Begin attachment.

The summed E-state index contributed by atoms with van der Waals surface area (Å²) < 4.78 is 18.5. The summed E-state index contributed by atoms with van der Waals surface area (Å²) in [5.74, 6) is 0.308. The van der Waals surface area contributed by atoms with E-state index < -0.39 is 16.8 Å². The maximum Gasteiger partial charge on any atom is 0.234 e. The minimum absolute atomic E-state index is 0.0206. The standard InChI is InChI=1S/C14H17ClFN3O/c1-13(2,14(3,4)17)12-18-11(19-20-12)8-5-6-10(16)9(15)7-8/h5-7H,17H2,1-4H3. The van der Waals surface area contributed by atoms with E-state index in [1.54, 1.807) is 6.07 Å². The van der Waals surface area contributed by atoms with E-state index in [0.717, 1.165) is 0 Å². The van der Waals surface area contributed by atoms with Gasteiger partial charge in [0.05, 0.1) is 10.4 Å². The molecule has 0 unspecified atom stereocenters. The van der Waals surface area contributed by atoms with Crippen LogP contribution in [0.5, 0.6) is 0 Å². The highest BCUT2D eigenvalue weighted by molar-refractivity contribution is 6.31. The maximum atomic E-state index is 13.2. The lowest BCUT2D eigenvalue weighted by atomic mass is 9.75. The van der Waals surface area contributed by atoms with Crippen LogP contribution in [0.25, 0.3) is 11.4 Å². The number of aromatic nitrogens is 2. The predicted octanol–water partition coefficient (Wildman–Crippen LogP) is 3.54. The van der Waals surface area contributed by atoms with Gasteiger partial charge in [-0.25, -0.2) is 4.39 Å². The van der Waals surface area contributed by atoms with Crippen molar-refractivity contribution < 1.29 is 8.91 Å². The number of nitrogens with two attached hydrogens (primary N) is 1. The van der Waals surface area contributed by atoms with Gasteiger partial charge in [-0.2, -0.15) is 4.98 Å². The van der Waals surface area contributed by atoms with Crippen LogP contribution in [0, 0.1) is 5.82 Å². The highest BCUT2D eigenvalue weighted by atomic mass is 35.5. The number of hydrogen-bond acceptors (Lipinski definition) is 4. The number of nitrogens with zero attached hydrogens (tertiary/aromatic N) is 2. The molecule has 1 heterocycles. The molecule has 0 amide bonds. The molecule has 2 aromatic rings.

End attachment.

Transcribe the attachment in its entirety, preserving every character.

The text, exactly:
The summed E-state index contributed by atoms with van der Waals surface area (Å²) < 4.78 is 18.5. The summed E-state index contributed by atoms with van der Waals surface area (Å²) in [5.74, 6) is 0.308. The van der Waals surface area contributed by atoms with E-state index < -0.39 is 16.8 Å². The maximum Gasteiger partial charge on any atom is 0.234 e. The minimum absolute atomic E-state index is 0.0206. The standard InChI is InChI=1S/C14H17ClFN3O/c1-13(2,14(3,4)17)12-18-11(19-20-12)8-5-6-10(16)9(15)7-8/h5-7H,17H2,1-4H3. The van der Waals surface area contributed by atoms with E-state index in [1.54, 1.807) is 6.07 Å². The van der Waals surface area contributed by atoms with E-state index in [0.717, 1.165) is 0 Å². The van der Waals surface area contributed by atoms with Gasteiger partial charge in [0.05, 0.1) is 10.4 Å². The molecule has 0 unspecified atom stereocenters. The van der Waals surface area contributed by atoms with Crippen LogP contribution in [0.5, 0.6) is 0 Å². The highest BCUT2D eigenvalue weighted by molar-refractivity contribution is 6.31. The maximum atomic E-state index is 13.2. The lowest BCUT2D eigenvalue weighted by atomic mass is 9.75. The van der Waals surface area contributed by atoms with Crippen LogP contribution in [0.25, 0.3) is 11.4 Å². The number of aromatic nitrogens is 2. The predicted octanol–water partition coefficient (Wildman–Crippen LogP) is 3.54. The van der Waals surface area contributed by atoms with Gasteiger partial charge in [-0.25, -0.2) is 4.39 Å². The van der Waals surface area contributed by atoms with Crippen molar-refractivity contribution < 1.29 is 8.91 Å². The number of nitrogens with two attached hydrogens (primary N) is 1. The van der Waals surface area contributed by atoms with Gasteiger partial charge in [-0.2, -0.15) is 4.98 Å². The van der Waals surface area contributed by atoms with Crippen LogP contribution in [0, 0.1) is 5.82 Å². The highest BCUT2D eigenvalue weighted by atomic mass is 35.5. The number of hydrogen-bond acceptors (Lipinski definition) is 4. The number of nitrogens with zero attached hydrogens (tertiary/aromatic N) is 2. The molecule has 1 heterocycles. The molecule has 0 amide bonds. The molecule has 2 aromatic rings.